The 55-year-old part that brought a dead Corvair back to life

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Photo by Kyle Smith

Automotive ignition systems have a simple job—toss a properly timed spark into a charged combustion chamber. But while the ignition systems of classic cars are generally simple to repair, a basic, points-style system can still be frustrating. With that in mind, let’s look at one critical part of that system—the condenser, a small component that is nonetheless key to keeping an engine working as it should.

This post stems from a recent rescue mission. Social media connected me with Don, the frustrated owner of a 1963 Chevrolet Corvair, who lived about 30 minutes from my house. Don’s Corvair last ran on his wedding day, more than two years ago. I felt it my duty to do whatever I could to keep his car from languishing in a garage any longer.

Don filled me in on some of his troubleshooting. The fuel pump was pumping. A compression check showed the cylinders to be producing appropriate pressures. There was no blockage in the intake tract. Before the Corvair began to run rough—and eventually quit running entirely—Don replaced the car’s ignition components in an effort to improve reliability.

corvair engine detail
The engine compartment of this early-model Corvair was not perfect, but everything was in the right place. It took some deeper digging to find what was causing the non-running problem. Kyle Smith | Hagerty Media Site

When I met the car, I did some quick checks. The firing order was correct, and the distributor cap showed no carbon tracking or signs of arcing. Finally, my calibrated eyeballs told me that the point gap was correct, or at least close enough. Shotgunned replacement of parts is not what mechanics do, but I was about to engage in informed parts replacement. There’s a difference.

Ignition condensers have really gone downhill since production went overseas many moons ago. Many folks love to blame ignition points for failing, but even with a dead set of points, the condenser is often to blame. Think of the condenser as a kind of ignition-system shock absorber. (I’ll see myself out for that pun, no need to write the editor.) As the points open, the primary circuit in the coil is broken, and the coil releases a high-voltage charge for the spark plug. But that broken primary circuit still has voltage looking for a place to go, and that’s where the condenser comes into play.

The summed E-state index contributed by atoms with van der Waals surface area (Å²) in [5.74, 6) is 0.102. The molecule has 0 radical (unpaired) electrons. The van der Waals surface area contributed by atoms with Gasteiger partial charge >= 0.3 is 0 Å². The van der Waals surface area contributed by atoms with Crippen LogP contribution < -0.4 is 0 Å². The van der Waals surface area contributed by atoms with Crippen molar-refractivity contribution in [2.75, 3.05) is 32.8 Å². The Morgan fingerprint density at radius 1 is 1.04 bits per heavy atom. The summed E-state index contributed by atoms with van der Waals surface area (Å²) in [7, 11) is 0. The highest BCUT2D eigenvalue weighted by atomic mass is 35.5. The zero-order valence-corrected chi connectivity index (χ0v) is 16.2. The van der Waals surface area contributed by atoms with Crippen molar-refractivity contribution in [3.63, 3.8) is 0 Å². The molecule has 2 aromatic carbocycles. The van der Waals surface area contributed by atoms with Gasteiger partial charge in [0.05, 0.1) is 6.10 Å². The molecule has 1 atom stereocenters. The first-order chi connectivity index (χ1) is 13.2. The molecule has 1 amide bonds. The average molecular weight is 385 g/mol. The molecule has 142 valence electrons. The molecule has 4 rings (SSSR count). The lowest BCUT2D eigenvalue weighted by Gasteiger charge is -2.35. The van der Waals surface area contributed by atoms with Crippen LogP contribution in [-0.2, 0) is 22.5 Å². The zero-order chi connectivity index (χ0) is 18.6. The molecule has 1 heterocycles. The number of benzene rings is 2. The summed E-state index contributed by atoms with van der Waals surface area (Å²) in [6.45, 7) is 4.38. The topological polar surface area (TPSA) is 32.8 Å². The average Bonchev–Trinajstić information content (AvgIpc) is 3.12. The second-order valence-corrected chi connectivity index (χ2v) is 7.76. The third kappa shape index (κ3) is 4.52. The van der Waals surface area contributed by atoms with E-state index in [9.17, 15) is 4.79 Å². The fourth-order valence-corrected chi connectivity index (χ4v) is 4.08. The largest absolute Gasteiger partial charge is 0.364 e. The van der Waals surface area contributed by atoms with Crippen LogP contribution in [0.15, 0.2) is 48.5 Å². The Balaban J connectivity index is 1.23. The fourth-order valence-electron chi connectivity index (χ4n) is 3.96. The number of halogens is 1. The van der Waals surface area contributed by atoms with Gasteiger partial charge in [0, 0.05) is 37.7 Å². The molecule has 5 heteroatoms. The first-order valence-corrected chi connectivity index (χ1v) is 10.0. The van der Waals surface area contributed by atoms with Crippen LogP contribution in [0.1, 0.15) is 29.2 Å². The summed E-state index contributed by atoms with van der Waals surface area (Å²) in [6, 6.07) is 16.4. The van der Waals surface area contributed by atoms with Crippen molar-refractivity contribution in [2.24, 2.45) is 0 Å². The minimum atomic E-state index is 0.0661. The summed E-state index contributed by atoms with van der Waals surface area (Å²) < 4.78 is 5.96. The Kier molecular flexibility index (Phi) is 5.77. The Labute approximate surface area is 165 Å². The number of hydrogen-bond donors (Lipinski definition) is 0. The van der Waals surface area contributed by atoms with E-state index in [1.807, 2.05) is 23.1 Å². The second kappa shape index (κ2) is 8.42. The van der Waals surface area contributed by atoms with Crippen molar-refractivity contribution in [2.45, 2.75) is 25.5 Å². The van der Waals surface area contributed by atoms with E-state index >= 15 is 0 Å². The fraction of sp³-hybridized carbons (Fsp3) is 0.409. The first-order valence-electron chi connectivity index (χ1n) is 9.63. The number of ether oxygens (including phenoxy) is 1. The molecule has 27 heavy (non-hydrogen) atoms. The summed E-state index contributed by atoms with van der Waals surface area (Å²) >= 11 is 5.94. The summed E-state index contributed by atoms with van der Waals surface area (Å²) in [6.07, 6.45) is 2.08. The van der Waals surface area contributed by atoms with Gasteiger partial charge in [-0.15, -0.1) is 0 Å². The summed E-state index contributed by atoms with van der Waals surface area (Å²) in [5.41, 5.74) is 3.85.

ignition condensor
This is the ignition condensor removed from the distributor. It’s a humble little piece, but very hardworking. Kyle Smith | Hagerty Media Site

The condenser catches that current surge while the points are open. When the points close, the condenser quickly discharges. If that behavior makes a condenser sound like a capacitor, you are correct—two words for the same thing. When a condenser fails, the primary circuit jumps the point gap, putting a stop to the whole process. Making matters worse, that sudden jump of current will cause the points “face”—the metal mating surfaces that come together and then open, thousands of times per minute—to physically deteriorate, burning and pitting. An engine can run with burned and pitted points, but not always, and rarely well.

In other words, if a classic car isn’t running right, you should always check the points, but first, you should check the condenser. Neither part is expensive, and the condenser is usually the cheaper of the two. I suspected that Don’s points were good, and that his condenser had failed.

cut away ignition condenser
The inside of an ignition condensor is a tightly-wound roll of this foil. This is the material that temporarily holds the charge of the ignition system when the points open. Kyle Smith | Hagerty Media Site

Don got lucky. My suspicions arose before I hopped into my pickup and drove out to his garage. After sifting through the “carefully organized” parts shelves in my garage, I found the distributor that had come out of my 1965 Corvair when I switched the car to a fully electronic ignition system. My Corvair ran great when I made the swap, so the parts in that distributor were what we call “known good.”

On a Corvair, the condenser is held in by one small mounting screw, and its wire lead is tied to the points with another small screw. A quick swap in the engine compartment put my who-knows-how-old condenser in place of Don’s new unit. We hooked up a battery charger and cranked the engine for a few moments, checking to ensure that the fuel pump filled the carbs. Hitting the accelerator made each carburetor shoot a quick jet of fuel into the manifold. With one more crank, the engine lit off and settled into a smooth high idle. It was a cold day, but after a few minutes, a blip of the throttle saw the idle drop slightly, indicating that the choke system was even working properly.

This episode stands as a great example of not jumping to conclusions. To say nothing of a reminder that you should hold onto select take-off parts, the stuff you’d otherwise discard, during tune-ups. Many people upgrade classic cars to electronic ignition, but if you choose to keep your points, remember to carry spares in the glovebox. Not just points—a condenser is just as important. 

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